Preface

"A small error at the beginning is great in the end, according to the Philosopher in On the Heavens and the Earth 1." Thomas Aquinas begins his first treatise with that allusion. In a gesture typical of hasty reading, the opinion is now attributed to him. Such gestures are repeated at much larger scale. Many a fat book on Thomas is undone by hasty presuppositions about reading that occur in (or before) its opening lines.

Thomas could certainly have added a happier corollary from his own experience: a small inspiration in the beginning counts for much later on. When I was a junior in college, I finished reading Bernard Lonergan's verbum articles and promptly wrote to him for advice (as undergraduates are liable to do). Lonergan wrote back a remarkably patient letter in which he explained that I should always read Thomas actively and comparatively, putting my mental habits at stake. His single letter sparked what other teachers, nearer to hand, had been saying. From them, I heard that nothing happens in the action of Platonic dialogues by accident (Jacob Klein), that attempting to write philosophy or revelation must remain a dangerous risk (Leo Strauss), and that Aristotle's texts, in whatever form we inherit them, present consummate acts of teaching (Robert Neidorf). In graduate school, I heard from Louis Mackey that elaborate charts pretending to arrange all of writings's possibilities should be painted only in sand. These inspirations helped me to read Thomas again — and better. If my style of reading still strikes many Thomists as eccentric, I would plead my genealogy not as an excuse, but as an argument. We should continue to worry about how we read Thomas not only because he is grandly canonical, but also because his practice of writing theology challenges (or rebukes) many who would write theology today.

What follows is offered as a book and not merely a collection of chapters. Though first drafts of its oldest parts were written 20 years ago, and published in earlier versions over the years, the newest parts were written in the last months. No page of the whole has escaped rewriting. The order of consideration has been changed and changed again.

Any book on Thomas must be selective in its topics, but especially in its attention to scholarly publications. Two decades back, when Clemens Vansteenkiste sacrificed himself to publishing an annotated bibliography of books and articles on Thomas, the yearly total ran well over a thousand pieces. Today the total must be higher — and the sum of originality somewhat less. Recentiores non deteriores, the philologist's rule holds: more recent copies of a text are not necessarily worse. The rule applies to Thomistic reading as well, but only with the explicit caution also applicable to codices: more recent studies often add nothing to earlier ones. Sometimes they subtract. The latest scholarship can be astonishingly innocent of earlier discoveries. So I try to sample various strata in the last century's Thomistic scholarship, without pretending to be comprehensive. Those who want a bibliographic compilation, or even a recap of the last decade's publications, should consult the databases.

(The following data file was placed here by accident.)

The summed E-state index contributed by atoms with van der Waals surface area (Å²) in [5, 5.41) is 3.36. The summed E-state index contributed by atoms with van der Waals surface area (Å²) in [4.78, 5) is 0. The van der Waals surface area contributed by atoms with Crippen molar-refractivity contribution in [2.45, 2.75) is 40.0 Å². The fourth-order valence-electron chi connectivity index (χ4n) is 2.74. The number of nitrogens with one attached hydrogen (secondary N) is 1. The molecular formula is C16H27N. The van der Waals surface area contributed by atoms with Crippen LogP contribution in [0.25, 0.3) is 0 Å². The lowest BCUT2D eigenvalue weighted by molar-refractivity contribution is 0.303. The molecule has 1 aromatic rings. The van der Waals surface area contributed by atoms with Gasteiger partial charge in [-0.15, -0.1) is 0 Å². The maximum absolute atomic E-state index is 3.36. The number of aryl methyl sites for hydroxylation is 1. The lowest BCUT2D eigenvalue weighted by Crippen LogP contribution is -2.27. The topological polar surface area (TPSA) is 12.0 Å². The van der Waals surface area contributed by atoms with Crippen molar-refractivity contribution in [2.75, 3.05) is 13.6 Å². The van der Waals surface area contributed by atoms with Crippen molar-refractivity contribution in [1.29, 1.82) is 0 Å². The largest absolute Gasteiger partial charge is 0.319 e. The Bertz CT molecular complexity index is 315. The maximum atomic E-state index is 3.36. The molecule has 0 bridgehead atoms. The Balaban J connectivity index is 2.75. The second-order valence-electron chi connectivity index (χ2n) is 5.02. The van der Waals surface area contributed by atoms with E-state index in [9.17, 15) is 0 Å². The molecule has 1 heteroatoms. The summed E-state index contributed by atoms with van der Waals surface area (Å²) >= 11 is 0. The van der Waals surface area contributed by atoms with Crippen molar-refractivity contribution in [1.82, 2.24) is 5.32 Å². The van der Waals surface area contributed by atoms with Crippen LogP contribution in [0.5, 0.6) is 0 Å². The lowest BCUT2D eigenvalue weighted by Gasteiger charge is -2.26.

It remains only to thank my colleague, Lewis Ayres, for originally proposing this venture to me; David Mellott for his help in preparing the manuscript; Blackwell Publishers for bearing with my lengthy revisions; and the many colleagues who have spent the time, in print or in person, to challenge my readings and to correct my errors. I also thank the editors or publishers of the following publications who allowed me to revise earlier versions of some of the material that follows in order to present it here:

Chapter 2: "The Competition of Authoritative Languages and Aquinas's Theological Rhetoric." Medieval Philosophy and Theology 4 (1994): 71—90. Chapter 3: "Medicine and Natural Philosophy in Aquinas" In Thomas von Aquin, ed. Albert Zimmermann, pp. 233—246. Miscellanea Mediaevalia 19. Berlin and New York: Walter de Gruyter, 1988. "De regno and the Place of Political Thinking in Thomas Aquinas." Medioevo 18 (1992): 151—168. Chapter 4: The Alleged Aristotelianism of Thomas Aquinas. Etienne Gilson Series 15. Toronto: PIMS, 1992. 41 pp. (published and paginated separately). "Thomas Aquinas' Disclaimers in the Aristotelian Commentaries" In Philosophy and the God of Abraham: Essays in Memory of James A. Weisheipl, O.P., ed. R.James Long, pp. 99-112. Toronto: PIMS, 1991. "Aquinas Reading Aristotle's Ethics" In Ad litteram: Authoritative Texts and Their Medieval Readers, eds. Kent Emery, Jr and Mark Jordan, pp. 229-249. Notre Dame: University of Notre Dame Press, 1992. Chapter 5: "The Protreptic Structure of the Contra Gentiles" The Thomist 60 (1986): 173-209.

Chapter 6: "Aquinas's Middle Thoughts on Theology as Science." In Studies in Thomistic Theology, ed. Paul Lockey, 91—111. Houston: Center for Thomistic Studies, 1995 [1996]. "The Ideal of Scientia moralis and the Invention of the Summa theologiae." In Aquinas's Moral Theory: Essays in Honor of Norman Kretzmann, eds. Scott MacDonald and Eleonore Stump, pp. 79-97. Ithaca, NY: Cornell University Press, 1999. © Cornell University.

Chapter 7: "The Pars moralis of the Summa theologiae as Scientia and as Ars." In Scientia und ars in Hoch- und Spätmittelalter, ed. Ingrid Craemer-Ruegenberg and Andreas Speer, pp. 468-481. Miscellanea Mediaevalia 22. Berlin and New York: Walter de Gruyter, 1994.

Chapter 8: "Theology and Philosophy." In The Cambridge Companion to Aquinas, ed. N. Kretzmann and E. Stump, pp. 232-251. Cambridge and New York: Cambridge University Press, 1993. © Cambridge University Press.

Chapter 9: "Esotericism and Accessus in Thomas Aquinas." Philosophical Topics 20 (1992): 35-49.

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